As our petition states:

We, the undersigned, call on the federal government to ensure that all Australian primary and secondary students have access to a school library and a qualified teacher librarian.

As it has done in the past, the federal government is in a position to influence state school library funding and staffing. To do this, they can: collect national data on school library staffing, funding, and scheduling; tie funding so that states can and must adequately staff and fund school library programs and services; require that literacy programs and other national curricula should explicitly recognize the central role school libraries have in student achievement, literacy attainment, and preparation for post-secondary success; develop national school library standards; increase teacher librarian training positions in university programs.

All Australian students deserve 21st century schools staffed by 21st century professionally qualified teacher librarians.

We ask for a considered reply this time to our request for the federal government to respond to the Report of the Inquiry into School Libraries and Teacher Librarians.

Thank you,

Georgia Phillips

for

The Hub: Campaign for Quality School Libraries in Australia





Teacher Librarians Ramp Up Campaign

12 10 2011

See the latest Education Review and ring or email your federal MP today.

ACT NOW for Inquiry Report Response.

A teacher in WA has written to Perth members Stephen Smith and Julie Bishop:

To the Honourable Stephen Smith and Honourable Julie Bishop,

I am writing to you to encourage you to consider taking to cabinet the issue of Teacher Librarians in Australian Schools.  I was involved in writing a P&C submission to the House Inquiry into School Libraries and Teacher Librarians in 2010 which was included in the final report to Parliament (Giralang Primary School, ACT).  I have worked as a teacher-librarian for 2.5 of my 7 years of teaching in primary schools, here in WA and previously in the ACT.  I wish to encourage you to follow up on this issue as I, and many other educators, parents and advocates of schools, are disappointed at the lack of commitment to school libraries by individual schools, state Department of Education’s and the Federal Government, both currently and previously.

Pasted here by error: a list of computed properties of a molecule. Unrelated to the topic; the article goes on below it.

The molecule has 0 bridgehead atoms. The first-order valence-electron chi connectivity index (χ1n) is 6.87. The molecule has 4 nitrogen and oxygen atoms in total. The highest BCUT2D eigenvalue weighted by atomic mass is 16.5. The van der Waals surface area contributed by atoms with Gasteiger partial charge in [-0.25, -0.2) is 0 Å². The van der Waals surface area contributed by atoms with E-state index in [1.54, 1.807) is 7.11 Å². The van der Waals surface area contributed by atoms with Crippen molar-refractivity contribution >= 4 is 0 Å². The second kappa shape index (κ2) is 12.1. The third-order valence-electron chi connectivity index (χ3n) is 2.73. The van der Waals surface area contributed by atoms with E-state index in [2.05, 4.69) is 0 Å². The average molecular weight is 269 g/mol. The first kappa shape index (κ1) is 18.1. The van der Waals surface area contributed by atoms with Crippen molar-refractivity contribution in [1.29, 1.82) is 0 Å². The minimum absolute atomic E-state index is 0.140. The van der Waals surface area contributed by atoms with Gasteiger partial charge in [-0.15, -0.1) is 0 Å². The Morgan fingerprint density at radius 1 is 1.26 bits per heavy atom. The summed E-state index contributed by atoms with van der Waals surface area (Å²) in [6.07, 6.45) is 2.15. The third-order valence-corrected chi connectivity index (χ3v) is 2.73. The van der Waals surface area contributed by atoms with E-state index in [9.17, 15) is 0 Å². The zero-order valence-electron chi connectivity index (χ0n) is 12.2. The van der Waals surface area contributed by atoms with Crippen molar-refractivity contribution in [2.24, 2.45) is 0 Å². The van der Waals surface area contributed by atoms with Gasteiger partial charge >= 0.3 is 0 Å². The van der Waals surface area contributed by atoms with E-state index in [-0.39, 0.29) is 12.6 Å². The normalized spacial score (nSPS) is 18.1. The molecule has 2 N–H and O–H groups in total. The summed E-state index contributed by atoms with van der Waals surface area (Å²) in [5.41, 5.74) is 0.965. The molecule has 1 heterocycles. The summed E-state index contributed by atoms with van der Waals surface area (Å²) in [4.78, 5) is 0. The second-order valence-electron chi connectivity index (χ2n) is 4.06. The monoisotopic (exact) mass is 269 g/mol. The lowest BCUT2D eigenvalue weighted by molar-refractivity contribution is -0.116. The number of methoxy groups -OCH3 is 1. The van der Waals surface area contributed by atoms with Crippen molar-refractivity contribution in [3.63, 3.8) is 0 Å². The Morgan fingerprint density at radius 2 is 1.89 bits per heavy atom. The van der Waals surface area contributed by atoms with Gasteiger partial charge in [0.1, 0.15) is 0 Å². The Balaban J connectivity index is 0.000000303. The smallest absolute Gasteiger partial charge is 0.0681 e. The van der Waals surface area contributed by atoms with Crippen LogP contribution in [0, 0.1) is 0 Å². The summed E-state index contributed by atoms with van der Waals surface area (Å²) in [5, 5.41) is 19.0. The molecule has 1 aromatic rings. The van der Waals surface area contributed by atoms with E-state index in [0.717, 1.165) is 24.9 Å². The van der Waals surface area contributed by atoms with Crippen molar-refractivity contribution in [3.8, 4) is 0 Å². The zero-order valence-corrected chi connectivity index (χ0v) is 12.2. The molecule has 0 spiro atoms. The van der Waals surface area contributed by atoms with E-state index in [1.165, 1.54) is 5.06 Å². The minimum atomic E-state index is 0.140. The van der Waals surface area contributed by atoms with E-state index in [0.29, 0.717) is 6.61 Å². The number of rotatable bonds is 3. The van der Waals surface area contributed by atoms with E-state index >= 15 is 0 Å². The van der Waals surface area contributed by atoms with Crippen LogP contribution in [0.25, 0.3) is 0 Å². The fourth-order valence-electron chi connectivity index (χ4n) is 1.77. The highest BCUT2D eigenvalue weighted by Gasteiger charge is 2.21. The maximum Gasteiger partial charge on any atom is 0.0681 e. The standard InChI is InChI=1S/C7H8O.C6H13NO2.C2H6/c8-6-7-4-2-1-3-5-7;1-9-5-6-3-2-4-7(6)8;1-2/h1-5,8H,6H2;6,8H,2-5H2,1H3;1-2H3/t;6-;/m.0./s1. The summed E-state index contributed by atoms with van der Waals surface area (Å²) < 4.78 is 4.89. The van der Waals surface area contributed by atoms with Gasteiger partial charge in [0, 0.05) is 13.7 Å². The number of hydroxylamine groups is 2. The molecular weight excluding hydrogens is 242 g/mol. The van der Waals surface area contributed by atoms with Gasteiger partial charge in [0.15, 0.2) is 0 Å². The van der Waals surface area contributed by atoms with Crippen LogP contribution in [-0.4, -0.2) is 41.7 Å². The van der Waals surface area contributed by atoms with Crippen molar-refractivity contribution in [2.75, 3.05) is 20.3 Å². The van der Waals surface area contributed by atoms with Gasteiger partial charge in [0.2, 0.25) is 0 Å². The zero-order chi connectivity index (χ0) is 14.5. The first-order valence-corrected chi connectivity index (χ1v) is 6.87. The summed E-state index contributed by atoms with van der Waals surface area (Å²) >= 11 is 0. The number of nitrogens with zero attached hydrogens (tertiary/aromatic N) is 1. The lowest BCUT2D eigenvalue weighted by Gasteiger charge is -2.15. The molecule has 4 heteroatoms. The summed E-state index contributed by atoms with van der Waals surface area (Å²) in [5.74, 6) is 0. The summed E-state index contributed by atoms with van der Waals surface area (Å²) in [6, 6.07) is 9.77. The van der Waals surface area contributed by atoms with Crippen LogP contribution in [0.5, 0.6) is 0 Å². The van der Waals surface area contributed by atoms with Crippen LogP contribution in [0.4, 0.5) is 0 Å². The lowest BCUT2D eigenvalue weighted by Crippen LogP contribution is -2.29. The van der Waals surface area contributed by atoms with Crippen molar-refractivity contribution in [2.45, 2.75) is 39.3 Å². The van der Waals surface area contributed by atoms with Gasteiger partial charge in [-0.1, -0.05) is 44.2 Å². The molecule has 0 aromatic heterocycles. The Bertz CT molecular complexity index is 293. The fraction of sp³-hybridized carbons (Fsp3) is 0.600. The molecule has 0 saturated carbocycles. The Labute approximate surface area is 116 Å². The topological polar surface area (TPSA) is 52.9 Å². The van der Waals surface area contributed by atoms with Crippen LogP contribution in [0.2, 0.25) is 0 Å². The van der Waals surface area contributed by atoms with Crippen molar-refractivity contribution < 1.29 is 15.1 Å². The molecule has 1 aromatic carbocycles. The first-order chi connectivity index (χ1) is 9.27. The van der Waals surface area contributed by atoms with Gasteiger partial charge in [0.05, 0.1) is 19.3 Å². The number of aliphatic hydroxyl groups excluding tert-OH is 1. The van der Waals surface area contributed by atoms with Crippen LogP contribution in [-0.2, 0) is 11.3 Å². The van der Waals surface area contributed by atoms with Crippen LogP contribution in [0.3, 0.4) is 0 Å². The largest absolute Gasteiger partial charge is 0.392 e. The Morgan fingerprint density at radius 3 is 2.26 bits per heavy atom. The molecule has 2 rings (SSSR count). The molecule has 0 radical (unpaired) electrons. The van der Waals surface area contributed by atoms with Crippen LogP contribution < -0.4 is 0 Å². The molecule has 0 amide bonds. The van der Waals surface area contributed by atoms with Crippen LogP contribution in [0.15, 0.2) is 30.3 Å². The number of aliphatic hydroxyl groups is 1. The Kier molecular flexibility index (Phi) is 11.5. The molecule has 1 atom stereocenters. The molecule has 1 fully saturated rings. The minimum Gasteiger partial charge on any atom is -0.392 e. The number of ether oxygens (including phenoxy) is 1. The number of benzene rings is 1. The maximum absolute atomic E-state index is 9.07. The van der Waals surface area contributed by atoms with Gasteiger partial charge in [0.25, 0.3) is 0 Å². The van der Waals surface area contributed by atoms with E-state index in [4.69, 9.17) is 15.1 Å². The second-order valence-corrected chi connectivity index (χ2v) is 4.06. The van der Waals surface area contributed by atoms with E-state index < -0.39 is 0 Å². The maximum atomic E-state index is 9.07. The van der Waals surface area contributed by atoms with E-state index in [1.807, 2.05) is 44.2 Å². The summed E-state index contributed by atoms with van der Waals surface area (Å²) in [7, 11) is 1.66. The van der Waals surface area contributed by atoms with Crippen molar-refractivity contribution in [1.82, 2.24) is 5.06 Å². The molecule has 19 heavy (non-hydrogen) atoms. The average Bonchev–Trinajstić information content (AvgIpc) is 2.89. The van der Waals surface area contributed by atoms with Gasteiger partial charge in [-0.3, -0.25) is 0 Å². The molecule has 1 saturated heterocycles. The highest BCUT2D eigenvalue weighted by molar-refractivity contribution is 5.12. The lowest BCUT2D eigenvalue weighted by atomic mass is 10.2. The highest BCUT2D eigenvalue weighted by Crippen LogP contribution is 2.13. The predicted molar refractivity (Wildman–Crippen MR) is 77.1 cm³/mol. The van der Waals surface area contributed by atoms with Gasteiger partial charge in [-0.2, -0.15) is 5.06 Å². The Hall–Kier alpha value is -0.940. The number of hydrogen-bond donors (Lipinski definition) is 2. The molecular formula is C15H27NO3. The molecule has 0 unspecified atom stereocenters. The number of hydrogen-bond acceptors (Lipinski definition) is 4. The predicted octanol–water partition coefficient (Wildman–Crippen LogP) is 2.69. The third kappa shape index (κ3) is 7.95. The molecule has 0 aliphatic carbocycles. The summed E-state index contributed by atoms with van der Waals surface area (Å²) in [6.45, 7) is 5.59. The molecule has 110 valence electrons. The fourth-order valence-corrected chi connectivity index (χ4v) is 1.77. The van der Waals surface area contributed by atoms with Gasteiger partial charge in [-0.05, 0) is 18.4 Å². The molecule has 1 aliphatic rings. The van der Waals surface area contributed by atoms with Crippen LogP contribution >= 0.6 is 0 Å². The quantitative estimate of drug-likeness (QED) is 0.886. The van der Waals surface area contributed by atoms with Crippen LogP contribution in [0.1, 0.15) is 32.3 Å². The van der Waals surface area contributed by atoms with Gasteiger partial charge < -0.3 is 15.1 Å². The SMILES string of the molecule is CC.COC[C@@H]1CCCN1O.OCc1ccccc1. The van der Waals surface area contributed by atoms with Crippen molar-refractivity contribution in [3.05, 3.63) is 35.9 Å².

I call on the federal government to ensure that all Australian primary and secondary students have access to a school library and a qualified teacher librarian.

As it has done in the past, the federal government is in a position to influence state school library funding and staffing. To do this, it can:

  • collect national data on school library staffing, funding, and scheduling;
  • tie funding so that states can and must adequately staff and fund school library programs and services;
  • require that literacy programs and other national curricula should explicitly recognize the central role school libraries have in student achievement, literacy attainment, and preparation for post-secondary success;
  • develop national school library standards;
  • increase teacher librarian training positions in university programs.